- The Washington Times - Thursday, August 30, 2001

Bit by bit, often at night, utility workers and road crews are beginning to tear out the old electrical cables and water, gas and sewer pipes in Georgetown community of Washington, D.C. Once it's all ripped out, they will replace the utility lines with more up-to-date technology, and then top it all with new, smooth roads.
Those systems being replaced were among the first to be installed in the District. Now, they are frayed, worn, leaking, shorting out and sometimes exploding in protest, throwing manhole covers into the air.
"The infrastructure in Georgetown is some of the oldest in the city," said Charles Taylor of Potomac Electric Power Co.
The new beginning came on Monday, when Pepco started rehabilitating the electrical cables and conduits in a six-block residential neighborhood roughly bounded by 26th, 30th, M and Dumbarton streets NW.
Work will be concentrated on one block at a time. Those residents will have access to their homes, although sometimes with inconvenience. Work will begin 9 a.m. and end at 4 p.m. Residents will be told that they may be without power when power is switched from old to new cables.
"There will be some interruptions of service to customers," Mr. Taylor said. "We think no more than four hours." Customers will be warned well in advance.
Much of the work will be under sidewalks. If new connections need to be made to homes, it will be done. Old cables will be dragged from manholes, followed by new cables. Some new trenches 3- to 4-feet deep must be dug.
Explosions in manholes are most unlikely, Mr. Taylor said, because power will be turned off and corrosive conditions will be eliminated.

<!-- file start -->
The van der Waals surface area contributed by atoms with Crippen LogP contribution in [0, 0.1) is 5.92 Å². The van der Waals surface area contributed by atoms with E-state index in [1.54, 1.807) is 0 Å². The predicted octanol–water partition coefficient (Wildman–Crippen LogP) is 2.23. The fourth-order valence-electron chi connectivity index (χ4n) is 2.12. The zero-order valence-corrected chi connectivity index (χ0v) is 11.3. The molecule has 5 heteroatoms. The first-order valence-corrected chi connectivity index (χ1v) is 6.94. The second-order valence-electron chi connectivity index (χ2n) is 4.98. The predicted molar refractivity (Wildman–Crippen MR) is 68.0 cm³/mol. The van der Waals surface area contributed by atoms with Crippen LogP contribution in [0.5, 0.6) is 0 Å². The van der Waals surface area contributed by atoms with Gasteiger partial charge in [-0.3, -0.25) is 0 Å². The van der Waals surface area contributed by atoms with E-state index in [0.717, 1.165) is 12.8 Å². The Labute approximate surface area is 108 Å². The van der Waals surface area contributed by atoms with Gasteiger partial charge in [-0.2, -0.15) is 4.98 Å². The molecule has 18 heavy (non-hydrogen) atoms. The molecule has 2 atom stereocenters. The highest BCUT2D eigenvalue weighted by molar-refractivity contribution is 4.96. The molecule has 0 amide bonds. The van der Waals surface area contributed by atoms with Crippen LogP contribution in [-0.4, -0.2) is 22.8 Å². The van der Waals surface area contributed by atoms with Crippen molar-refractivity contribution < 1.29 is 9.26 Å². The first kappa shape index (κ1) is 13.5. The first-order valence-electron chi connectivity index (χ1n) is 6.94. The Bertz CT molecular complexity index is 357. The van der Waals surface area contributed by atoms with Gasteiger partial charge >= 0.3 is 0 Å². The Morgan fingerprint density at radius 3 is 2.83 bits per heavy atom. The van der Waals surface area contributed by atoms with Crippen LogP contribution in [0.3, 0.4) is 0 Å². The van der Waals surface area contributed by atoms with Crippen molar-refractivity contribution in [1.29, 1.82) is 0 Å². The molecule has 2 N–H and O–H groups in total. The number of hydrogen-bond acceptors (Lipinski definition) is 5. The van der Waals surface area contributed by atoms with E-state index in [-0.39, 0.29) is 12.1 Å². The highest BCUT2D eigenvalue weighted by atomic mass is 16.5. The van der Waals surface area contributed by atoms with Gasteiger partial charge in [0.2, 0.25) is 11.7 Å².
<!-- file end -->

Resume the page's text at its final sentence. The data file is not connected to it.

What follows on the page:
The new cables will withstand heat better than the old cables and are less likely to corrode, fray and develop other faults, Pepco says. The redesign will reduce smoke and fire if faults should occur.
Work on the first six blocks is expected to be completed by Oct. 19. Then the crews move on to the next residential area.
Rebuilding all residential electrical service in Georgetown, to be completed in 2004, will cost Pepco $10 million.
Rebuilding all utilities in the commercial areas, called the Georgetown Project, will cost $30 million and will involve Pepco, Washington Gas, Verizon, the Water and Sewer Authority and the District's Department of Transportation. It is a coordinated project in which the various services determine which job should be done in which order. Typically, road surfacing will be last, covering the trenches with a smooth, drivable surface.
"This is the first time all of the utilities have come together to redo the infrastructure," said Joel Odum, coordinator of the project.
"It's coordinated. We're working together so everybody doesn't have to go in separately," said Mr. Taylor, explaining that Pepco was planning a major upgrade at the same time the District was preparing a major resurfacing of Georgetown's commercial streets, including new street lamps.
The Georgetown Project work will begin on one block of M Street in mid-September, but planners say it will not overly disrupt the daily business and traffic in Georgetown, or the popular nightlife. When that block is fixed, crews will move on to the next block of M, then eventually up Wisconsin Avenue.
"Georgetown will remain open at night," Mr. Odum said. "The majority of work will be done at night" between 10:30 p.m. and 7 a.m. Work crews will be on the job Sunday through Thursday. No work will be done from Thanksgiving to Jan. 7.
Work is scheduled to be completed by February or March 2004.


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